Disc or bush type castings can be made on horizontal axis machines of the shaft type, but where castings of weights in excess of 500kg the vertical axis machine is often preferred for mould and casting handling and safety.
With vertical machines casting sizes range typically from 50mm up to 4m for general engineering requirements and are produced in a wide range of ferrous and non ferrous alloys.
Small items such as jewellery are also made on machines employing the vertical axis, which enables easy access and mould handling. Moulds are made of metal and where low melting point alloys are to be cast, rubber moulds are used also.
An exception to the ‘disc/bush vertical, and tube horizontal rule’ is the centrifugal casting of rolling mill rolls. In most cases the vertical axis machine is used.
The mould used for making the roll casting is a composite employing a centre chill section for the barrel rolling surface and two sand/refractory lined flask sections for the neck pieces, referred to as the bottom and top neck boxes.
The bottom neck box is moulded with a sealed end; the top neck box is moulded with a suitable orifice to allow pouring spout entry.
Roll castings made by the centrifugal method are nearly always double poured. Initial pour is of high quality, complex alloy metals to provide the necessary hardness and rolling mill life. The follow up (second pour) is usually a basic good strength alloy.
Controlling process variables is important from a quality control aspect on most industrial processes. Centrifugal casting is no exception. The ability to monitor and control the process at the critical points of pouring and cooling during the solidification phase brings further improvements. Certain types of casting benefit enormously from the process, particularly when combined with accurately controlled metal introduction temperature, non-turbulent pouring and controlled cooling rates.
Cooling systems have been enhanced by better controls over the type and application of the mould coating combined with mould temperature control.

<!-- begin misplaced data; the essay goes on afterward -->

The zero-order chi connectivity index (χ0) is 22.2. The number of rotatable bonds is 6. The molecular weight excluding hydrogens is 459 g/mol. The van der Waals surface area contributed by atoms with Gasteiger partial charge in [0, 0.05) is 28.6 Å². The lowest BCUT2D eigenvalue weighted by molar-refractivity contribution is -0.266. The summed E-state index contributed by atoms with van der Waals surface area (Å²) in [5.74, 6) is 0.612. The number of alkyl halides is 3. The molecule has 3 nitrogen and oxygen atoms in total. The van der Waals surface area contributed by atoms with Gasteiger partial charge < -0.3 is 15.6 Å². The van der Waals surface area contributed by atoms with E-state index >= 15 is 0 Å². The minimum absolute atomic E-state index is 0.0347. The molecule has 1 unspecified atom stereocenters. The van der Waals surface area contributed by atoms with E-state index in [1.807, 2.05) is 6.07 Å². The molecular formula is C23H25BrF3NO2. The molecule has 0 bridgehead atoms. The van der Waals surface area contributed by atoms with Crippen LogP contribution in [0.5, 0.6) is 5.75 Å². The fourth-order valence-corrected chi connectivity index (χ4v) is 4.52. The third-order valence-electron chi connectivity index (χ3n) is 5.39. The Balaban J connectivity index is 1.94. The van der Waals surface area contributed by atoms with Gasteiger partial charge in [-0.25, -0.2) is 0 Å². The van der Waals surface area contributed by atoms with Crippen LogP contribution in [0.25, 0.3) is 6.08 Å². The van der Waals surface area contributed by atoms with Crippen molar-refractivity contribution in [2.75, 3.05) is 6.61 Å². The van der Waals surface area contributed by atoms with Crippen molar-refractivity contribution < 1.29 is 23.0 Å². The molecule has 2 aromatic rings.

Gibson Centri-Tech Ltd is able to offer the facility to apply new control and instrumentation technology to the centrifugal casting process. This enables the user to exploit the process to its maximum advantage. In many cases Gibson will engineer custom solutions to suit the buyer’s specific requirements expanding on the users existing facilities and know how.
Excluding metallurgical fumes the process in itself has little impact on the environment if permanent moulds are used, as generally only a small amount of residue from the mould coating needs to be contained to maintain dust levels below acceptable limits.
Whilst the centrifugal process is mainly applied to cylindrically shaped castings the process is used to advantage with shaped and intricate components for metallurgical or production reasons.
This area has seen growth in recent years where castings need to be of high integrity typically for the petrochemical and aeronautic industries.
The process is also producing special structural tubes where specification or quantities make conventional tube production not viable. Many applications exist that could be applied to the centrifugal process.
In western and other developed countries the pressure has been to reduce manning levels and improve automation. Many centrifugal foundries have managed to meet this demand and have remained in a strong position through difficult times by staying at the forefront in the foundry industry. This has been achieved by investment and taking on high technology projects and products.